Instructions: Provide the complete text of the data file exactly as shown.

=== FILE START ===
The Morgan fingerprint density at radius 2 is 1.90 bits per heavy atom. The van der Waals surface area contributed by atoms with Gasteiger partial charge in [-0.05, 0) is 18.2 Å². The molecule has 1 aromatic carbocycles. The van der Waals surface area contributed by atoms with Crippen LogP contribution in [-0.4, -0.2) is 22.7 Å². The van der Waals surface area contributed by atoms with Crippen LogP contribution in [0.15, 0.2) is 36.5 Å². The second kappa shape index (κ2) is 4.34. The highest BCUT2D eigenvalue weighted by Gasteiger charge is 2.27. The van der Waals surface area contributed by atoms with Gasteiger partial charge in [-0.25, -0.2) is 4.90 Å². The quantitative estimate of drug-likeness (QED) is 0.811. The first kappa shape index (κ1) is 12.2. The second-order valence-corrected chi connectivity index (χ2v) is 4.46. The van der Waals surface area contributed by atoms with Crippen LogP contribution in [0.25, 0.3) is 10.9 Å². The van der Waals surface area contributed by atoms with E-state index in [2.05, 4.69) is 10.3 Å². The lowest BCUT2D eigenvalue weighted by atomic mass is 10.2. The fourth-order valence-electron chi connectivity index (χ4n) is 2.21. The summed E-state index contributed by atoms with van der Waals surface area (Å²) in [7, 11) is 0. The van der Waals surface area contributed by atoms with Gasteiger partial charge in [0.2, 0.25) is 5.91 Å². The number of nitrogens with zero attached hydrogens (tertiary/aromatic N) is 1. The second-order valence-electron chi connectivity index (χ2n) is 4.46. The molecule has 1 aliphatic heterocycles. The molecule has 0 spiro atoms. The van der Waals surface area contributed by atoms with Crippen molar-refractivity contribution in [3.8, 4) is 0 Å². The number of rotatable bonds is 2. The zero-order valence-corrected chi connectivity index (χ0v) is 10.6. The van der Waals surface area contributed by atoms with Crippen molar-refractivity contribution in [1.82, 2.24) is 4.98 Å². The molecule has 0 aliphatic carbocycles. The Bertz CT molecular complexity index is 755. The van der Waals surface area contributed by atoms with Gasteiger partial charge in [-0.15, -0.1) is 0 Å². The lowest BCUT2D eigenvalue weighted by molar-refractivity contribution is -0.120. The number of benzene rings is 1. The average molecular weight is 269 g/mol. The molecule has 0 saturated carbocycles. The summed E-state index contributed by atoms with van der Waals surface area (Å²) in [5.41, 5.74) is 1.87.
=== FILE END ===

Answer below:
The Morgan fingerprint density at radius 2 is 1.90 bits per heavy atom. The van der Waals surface area contributed by atoms with Gasteiger partial charge in [-0.05, 0) is 18.2 Å². The molecule has 1 aromatic carbocycles. The van der Waals surface area contributed by atoms with Crippen LogP contribution in [-0.4, -0.2) is 22.7 Å². The van der Waals surface area contributed by atoms with Crippen LogP contribution in [0.15, 0.2) is 36.5 Å². The second kappa shape index (κ2) is 4.34. The highest BCUT2D eigenvalue weighted by Gasteiger charge is 2.27. The van der Waals surface area contributed by atoms with Gasteiger partial charge in [-0.25, -0.2) is 4.90 Å². The quantitative estimate of drug-likeness (QED) is 0.811. The first kappa shape index (κ1) is 12.2. The second-order valence-corrected chi connectivity index (χ2v) is 4.46. The van der Waals surface area contributed by atoms with Crippen LogP contribution in [0.25, 0.3) is 10.9 Å². The van der Waals surface area contributed by atoms with E-state index in [2.05, 4.69) is 10.3 Å². The lowest BCUT2D eigenvalue weighted by atomic mass is 10.2. The fourth-order valence-electron chi connectivity index (χ4n) is 2.21. The summed E-state index contributed by atoms with van der Waals surface area (Å²) in [7, 11) is 0. The van der Waals surface area contributed by atoms with Gasteiger partial charge in [0.2, 0.25) is 5.91 Å². The number of nitrogens with zero attached hydrogens (tertiary/aromatic N) is 1. The second-order valence-electron chi connectivity index (χ2n) is 4.46. The molecule has 1 aliphatic heterocycles. The molecule has 0 spiro atoms. The van der Waals surface area contributed by atoms with Crippen molar-refractivity contribution in [3.8, 4) is 0 Å². The number of rotatable bonds is 2. The zero-order valence-corrected chi connectivity index (χ0v) is 10.6. The van der Waals surface area contributed by atoms with Crippen molar-refractivity contribution in [1.82, 2.24) is 4.98 Å². The molecule has 0 aliphatic carbocycles. The Bertz CT molecular complexity index is 755. The van der Waals surface area contributed by atoms with Gasteiger partial charge in [-0.15, -0.1) is 0 Å². The lowest BCUT2D eigenvalue weighted by molar-refractivity contribution is -0.120. The number of benzene rings is 1. The average molecular weight is 269 g/mol. The molecule has 0 saturated carbocycles. The summed E-state index contributed by atoms with van der Waals surface area (Å²) in [5.41, 5.74) is 1.87.